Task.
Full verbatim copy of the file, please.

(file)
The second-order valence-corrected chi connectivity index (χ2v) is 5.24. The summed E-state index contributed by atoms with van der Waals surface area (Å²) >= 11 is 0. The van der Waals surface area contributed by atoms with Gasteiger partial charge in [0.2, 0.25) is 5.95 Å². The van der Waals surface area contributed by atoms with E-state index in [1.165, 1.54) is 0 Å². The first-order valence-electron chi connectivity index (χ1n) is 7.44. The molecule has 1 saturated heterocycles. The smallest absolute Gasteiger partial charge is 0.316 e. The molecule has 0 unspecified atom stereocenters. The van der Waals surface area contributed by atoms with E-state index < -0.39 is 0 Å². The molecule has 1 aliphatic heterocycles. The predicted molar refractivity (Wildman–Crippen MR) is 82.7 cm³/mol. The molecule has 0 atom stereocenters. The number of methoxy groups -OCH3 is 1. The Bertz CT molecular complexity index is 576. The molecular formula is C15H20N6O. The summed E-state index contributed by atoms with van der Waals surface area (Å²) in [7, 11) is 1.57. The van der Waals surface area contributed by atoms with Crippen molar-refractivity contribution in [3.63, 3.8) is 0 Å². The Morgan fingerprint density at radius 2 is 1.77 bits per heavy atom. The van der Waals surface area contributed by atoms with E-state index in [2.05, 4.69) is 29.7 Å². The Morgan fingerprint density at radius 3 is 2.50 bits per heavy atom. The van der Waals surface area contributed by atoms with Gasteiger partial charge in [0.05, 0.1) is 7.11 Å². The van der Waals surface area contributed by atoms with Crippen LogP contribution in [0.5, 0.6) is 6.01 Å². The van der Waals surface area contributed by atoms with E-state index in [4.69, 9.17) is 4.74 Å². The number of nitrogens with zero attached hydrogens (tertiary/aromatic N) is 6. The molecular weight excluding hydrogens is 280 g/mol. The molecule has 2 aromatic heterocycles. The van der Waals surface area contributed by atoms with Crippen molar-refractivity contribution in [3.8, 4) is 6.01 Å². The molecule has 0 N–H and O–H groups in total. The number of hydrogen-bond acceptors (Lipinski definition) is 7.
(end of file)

The second-order valence-corrected chi connectivity index (χ2v) is 5.24. The summed E-state index contributed by atoms with van der Waals surface area (Å²) >= 11 is 0. The van der Waals surface area contributed by atoms with Gasteiger partial charge in [0.2, 0.25) is 5.95 Å². The van der Waals surface area contributed by atoms with E-state index in [1.165, 1.54) is 0 Å². The first-order valence-electron chi connectivity index (χ1n) is 7.44. The molecule has 1 saturated heterocycles. The smallest absolute Gasteiger partial charge is 0.316 e. The molecule has 0 unspecified atom stereocenters. The van der Waals surface area contributed by atoms with E-state index < -0.39 is 0 Å². The molecule has 1 aliphatic heterocycles. The predicted molar refractivity (Wildman–Crippen MR) is 82.7 cm³/mol. The molecule has 0 atom stereocenters. The number of methoxy groups -OCH3 is 1. The Bertz CT molecular complexity index is 576. The molecular formula is C15H20N6O. The summed E-state index contributed by atoms with van der Waals surface area (Å²) in [7, 11) is 1.57. The van der Waals surface area contributed by atoms with Crippen molar-refractivity contribution in [3.63, 3.8) is 0 Å². The Morgan fingerprint density at radius 2 is 1.77 bits per heavy atom. The van der Waals surface area contributed by atoms with E-state index in [2.05, 4.69) is 29.7 Å². The Morgan fingerprint density at radius 3 is 2.50 bits per heavy atom. The van der Waals surface area contributed by atoms with Gasteiger partial charge in [0.05, 0.1) is 7.11 Å². The van der Waals surface area contributed by atoms with Crippen LogP contribution in [0.5, 0.6) is 6.01 Å². The van der Waals surface area contributed by atoms with E-state index in [4.69, 9.17) is 4.74 Å². The number of nitrogens with zero attached hydrogens (tertiary/aromatic N) is 6. The molecular weight excluding hydrogens is 280 g/mol. The molecule has 2 aromatic heterocycles. The van der Waals surface area contributed by atoms with Crippen molar-refractivity contribution in [3.8, 4) is 6.01 Å². The molecule has 0 N–H and O–H groups in total. The number of hydrogen-bond acceptors (Lipinski definition) is 7.